Victorian Women Today: Fanny Kemble


Today is International Women’s Day, and to celebrate I am publishing a free pattern for a headband, named for a remarkable Victorian-era woman, Fanny Kemble.  NOTE: the fingerless mitts are a separate, paid pattern.

Fanny's Fancy headband collage1


Fanny Kemble was a remarkable woman in any era.  Frances Anne Kemble was born in London, England, on November 27th, 1809.

fanny juliet

Born into a well-known theatrical family it was perhaps inevitable that she would be an actress, specializing in Shakespeare—in fact, her debut was as Juliet in Romeo and Juliet at Covent Garden Theatre, which was owned by her father (the portrait, above, is of Fanny in her role as Juliet).  After her separation and divorce from her plantation and slave owning husband, Pierce Butler, she gave readings of Shakespeare in both England and the United States to support herself and raise money for the abolitionist cause.  It was her abolitionist work and in particular her book,  Journal of A Residence on A Georgian Plantation (written in 1838 a journal when she went to the Georgia plantations owned by her husband but not published until 1863 to persuade England not to support the Confederacy), for which she is best known today.  Of interest, her aunt was famous actress Sarah Siddons; and her grandson was Owen Wister, writer of the well-known novel The Virginian (now also a movie).

Fanny Kemble not only worked to bring the true conditions of slavery to the view of the world: she separated from her husband, divorced him, supported herself, struggled for the right to see her 2 daughters, wrote poetry and plays as well as personal journals…all in an era when such activities were difficult for any woman to maneuver through.  It is informative and interesting to read the many online and published articles and books about this remarkable woman, as well as her own works—some of which are  available free, scanned online, at Google Books, including her most well-known:  Journal of a Residence on a Georgian Plantation in 1838-1839.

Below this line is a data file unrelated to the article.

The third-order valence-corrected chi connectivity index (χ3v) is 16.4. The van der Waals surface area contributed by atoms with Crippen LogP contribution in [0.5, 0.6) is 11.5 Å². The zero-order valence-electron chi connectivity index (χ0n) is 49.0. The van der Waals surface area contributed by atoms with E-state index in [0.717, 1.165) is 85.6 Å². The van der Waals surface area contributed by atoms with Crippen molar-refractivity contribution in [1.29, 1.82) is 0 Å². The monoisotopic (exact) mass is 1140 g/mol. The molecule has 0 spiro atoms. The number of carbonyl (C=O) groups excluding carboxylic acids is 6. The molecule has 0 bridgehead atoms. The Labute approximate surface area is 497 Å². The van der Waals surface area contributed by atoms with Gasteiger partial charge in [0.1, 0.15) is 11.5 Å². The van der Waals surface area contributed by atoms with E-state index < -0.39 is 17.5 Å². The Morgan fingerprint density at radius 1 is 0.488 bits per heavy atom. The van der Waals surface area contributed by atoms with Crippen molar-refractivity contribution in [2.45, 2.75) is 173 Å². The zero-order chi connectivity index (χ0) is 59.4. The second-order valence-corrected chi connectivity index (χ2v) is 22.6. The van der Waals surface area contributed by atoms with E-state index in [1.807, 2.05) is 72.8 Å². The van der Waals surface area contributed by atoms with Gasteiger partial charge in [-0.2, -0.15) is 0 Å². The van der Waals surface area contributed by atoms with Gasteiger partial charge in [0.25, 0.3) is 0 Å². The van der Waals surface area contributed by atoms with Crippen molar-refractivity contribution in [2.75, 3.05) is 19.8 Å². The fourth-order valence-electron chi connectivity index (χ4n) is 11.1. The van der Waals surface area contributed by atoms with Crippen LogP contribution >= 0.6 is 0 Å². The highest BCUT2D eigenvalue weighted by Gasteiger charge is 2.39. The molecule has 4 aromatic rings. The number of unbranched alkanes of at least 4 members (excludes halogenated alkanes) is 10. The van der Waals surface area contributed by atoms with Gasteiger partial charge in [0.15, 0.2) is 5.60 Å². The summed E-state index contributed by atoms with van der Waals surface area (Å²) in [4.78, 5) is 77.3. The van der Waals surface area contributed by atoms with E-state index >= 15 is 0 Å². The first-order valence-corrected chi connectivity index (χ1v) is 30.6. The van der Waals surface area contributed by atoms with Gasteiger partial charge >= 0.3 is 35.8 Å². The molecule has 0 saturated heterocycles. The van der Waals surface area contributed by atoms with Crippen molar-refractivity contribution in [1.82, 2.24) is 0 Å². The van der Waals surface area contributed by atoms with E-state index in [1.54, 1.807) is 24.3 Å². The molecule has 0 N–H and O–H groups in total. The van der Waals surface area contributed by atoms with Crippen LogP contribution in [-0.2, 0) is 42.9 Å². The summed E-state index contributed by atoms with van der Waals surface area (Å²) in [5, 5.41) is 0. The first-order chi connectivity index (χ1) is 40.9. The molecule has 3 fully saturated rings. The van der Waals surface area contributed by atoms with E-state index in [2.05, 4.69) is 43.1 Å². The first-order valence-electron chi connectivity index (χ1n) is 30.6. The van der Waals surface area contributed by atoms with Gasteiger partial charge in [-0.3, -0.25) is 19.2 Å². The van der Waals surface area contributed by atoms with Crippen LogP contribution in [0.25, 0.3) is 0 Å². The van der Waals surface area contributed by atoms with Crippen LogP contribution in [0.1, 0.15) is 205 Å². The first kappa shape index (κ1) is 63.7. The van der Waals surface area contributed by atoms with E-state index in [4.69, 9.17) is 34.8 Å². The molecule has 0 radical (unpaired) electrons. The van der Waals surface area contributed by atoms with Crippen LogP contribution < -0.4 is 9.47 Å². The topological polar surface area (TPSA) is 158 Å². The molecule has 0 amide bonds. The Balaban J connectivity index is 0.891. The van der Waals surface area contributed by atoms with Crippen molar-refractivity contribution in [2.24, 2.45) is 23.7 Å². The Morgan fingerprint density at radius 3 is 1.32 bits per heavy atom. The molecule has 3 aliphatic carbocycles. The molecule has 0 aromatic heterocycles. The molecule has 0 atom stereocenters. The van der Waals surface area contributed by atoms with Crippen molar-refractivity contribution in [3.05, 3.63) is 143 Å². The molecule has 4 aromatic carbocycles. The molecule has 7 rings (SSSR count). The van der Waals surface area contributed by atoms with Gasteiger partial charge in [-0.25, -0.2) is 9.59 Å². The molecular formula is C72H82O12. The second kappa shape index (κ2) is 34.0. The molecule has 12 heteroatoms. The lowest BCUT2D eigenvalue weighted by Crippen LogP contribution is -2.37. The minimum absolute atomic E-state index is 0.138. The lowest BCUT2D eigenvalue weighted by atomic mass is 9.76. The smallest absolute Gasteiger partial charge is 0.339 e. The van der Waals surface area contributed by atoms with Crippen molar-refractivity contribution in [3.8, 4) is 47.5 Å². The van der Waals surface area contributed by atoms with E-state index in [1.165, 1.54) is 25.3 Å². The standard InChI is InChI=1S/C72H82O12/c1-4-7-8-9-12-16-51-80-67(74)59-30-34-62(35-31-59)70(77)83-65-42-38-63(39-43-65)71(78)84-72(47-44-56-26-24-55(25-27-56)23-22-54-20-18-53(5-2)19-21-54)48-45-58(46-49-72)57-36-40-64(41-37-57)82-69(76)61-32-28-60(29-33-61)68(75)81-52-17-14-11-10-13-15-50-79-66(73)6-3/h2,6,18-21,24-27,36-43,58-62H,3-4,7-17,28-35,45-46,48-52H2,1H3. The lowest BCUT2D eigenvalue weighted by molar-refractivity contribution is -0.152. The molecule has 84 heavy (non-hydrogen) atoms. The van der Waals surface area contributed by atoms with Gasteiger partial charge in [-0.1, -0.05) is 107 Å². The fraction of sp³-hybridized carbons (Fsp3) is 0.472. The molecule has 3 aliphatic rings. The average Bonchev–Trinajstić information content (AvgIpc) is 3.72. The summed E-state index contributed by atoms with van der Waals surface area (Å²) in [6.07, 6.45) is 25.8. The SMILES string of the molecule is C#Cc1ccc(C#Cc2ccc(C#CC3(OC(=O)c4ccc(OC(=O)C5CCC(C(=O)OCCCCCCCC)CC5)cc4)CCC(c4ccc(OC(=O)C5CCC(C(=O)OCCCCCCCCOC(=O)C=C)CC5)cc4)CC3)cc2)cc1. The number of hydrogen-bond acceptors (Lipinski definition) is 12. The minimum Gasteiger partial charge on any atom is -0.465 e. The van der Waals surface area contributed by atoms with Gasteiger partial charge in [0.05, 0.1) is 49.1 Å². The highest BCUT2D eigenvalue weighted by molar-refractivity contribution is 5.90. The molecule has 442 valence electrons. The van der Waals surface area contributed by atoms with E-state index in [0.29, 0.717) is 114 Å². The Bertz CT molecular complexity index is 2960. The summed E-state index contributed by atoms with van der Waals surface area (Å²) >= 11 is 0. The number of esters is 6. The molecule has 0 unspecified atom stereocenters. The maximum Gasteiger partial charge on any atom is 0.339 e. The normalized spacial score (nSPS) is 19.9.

Fanny Kemble lived to the age of 84, loved and honoured by many, including long-time friend Henry James.  She died in London on January 15th, 1893.


The headband, as well as other designs in the Fanny Kemble Series, use a stitch I encountered in a Victorian-era pattern for a doll’s dress.  When worked in the round–as the original pattern used it–this simple stitch creates a lovely lace that resembles the knitted “faggot stitch” which is used so extensively in knit lace scarves, shawls, etc.  The only stitches you need to know are chain, slip stitch, single crochet!  The headband was made using vintage Patons 4-ply Purple Heather wool yarn, but you can use any light fingering/sock weight yarn with approximately 200 m per 50g ball.  I used a 6mm hook to make the beginning chain, to make sure it was loose enough; a 4.25mm hook for the main part of the crochet headband; and a 3.5mm hook for the edging.

Please contact me if you find any errors, need any help, or wish to comment.  You’re welcome to post photos of your finished headbands on my Facebook page, and I’d appreciate linking to my design on Ravelry, as well as adding it to your Favourites if you like and appreciate this free design.  I hope you’ll read a little more about Fanny Kemble too–there are many articles and photos about her online that are interesting to read, and many more historic photos.


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